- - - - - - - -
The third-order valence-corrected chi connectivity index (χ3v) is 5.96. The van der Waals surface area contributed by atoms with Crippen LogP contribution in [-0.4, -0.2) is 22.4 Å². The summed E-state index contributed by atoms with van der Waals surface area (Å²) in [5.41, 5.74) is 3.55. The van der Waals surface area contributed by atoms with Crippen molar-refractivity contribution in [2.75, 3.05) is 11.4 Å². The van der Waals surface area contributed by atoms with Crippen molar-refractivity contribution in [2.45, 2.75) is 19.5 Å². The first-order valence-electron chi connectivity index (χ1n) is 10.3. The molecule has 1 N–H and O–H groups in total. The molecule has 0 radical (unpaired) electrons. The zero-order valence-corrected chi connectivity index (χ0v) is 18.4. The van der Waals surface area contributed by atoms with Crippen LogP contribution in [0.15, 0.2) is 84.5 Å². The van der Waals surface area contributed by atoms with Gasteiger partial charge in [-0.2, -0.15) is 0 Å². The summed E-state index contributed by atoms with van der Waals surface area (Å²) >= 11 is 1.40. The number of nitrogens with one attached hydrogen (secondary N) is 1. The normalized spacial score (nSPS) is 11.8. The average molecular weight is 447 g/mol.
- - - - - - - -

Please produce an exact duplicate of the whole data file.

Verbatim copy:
The third-order valence-corrected chi connectivity index (χ3v) is 5.96. The van der Waals surface area contributed by atoms with Crippen LogP contribution in [-0.4, -0.2) is 22.4 Å². The summed E-state index contributed by atoms with van der Waals surface area (Å²) in [5.41, 5.74) is 3.55. The van der Waals surface area contributed by atoms with Crippen molar-refractivity contribution in [2.75, 3.05) is 11.4 Å². The van der Waals surface area contributed by atoms with Crippen molar-refractivity contribution in [2.45, 2.75) is 19.5 Å². The first-order valence-electron chi connectivity index (χ1n) is 10.3. The molecule has 1 N–H and O–H groups in total. The molecule has 0 radical (unpaired) electrons. The zero-order valence-corrected chi connectivity index (χ0v) is 18.4. The van der Waals surface area contributed by atoms with Crippen LogP contribution in [0.15, 0.2) is 84.5 Å². The van der Waals surface area contributed by atoms with Gasteiger partial charge in [-0.2, -0.15) is 0 Å². The summed E-state index contributed by atoms with van der Waals surface area (Å²) >= 11 is 1.40. The number of nitrogens with one attached hydrogen (secondary N) is 1. The normalized spacial score (nSPS) is 11.8. The average molecular weight is 447 g/mol.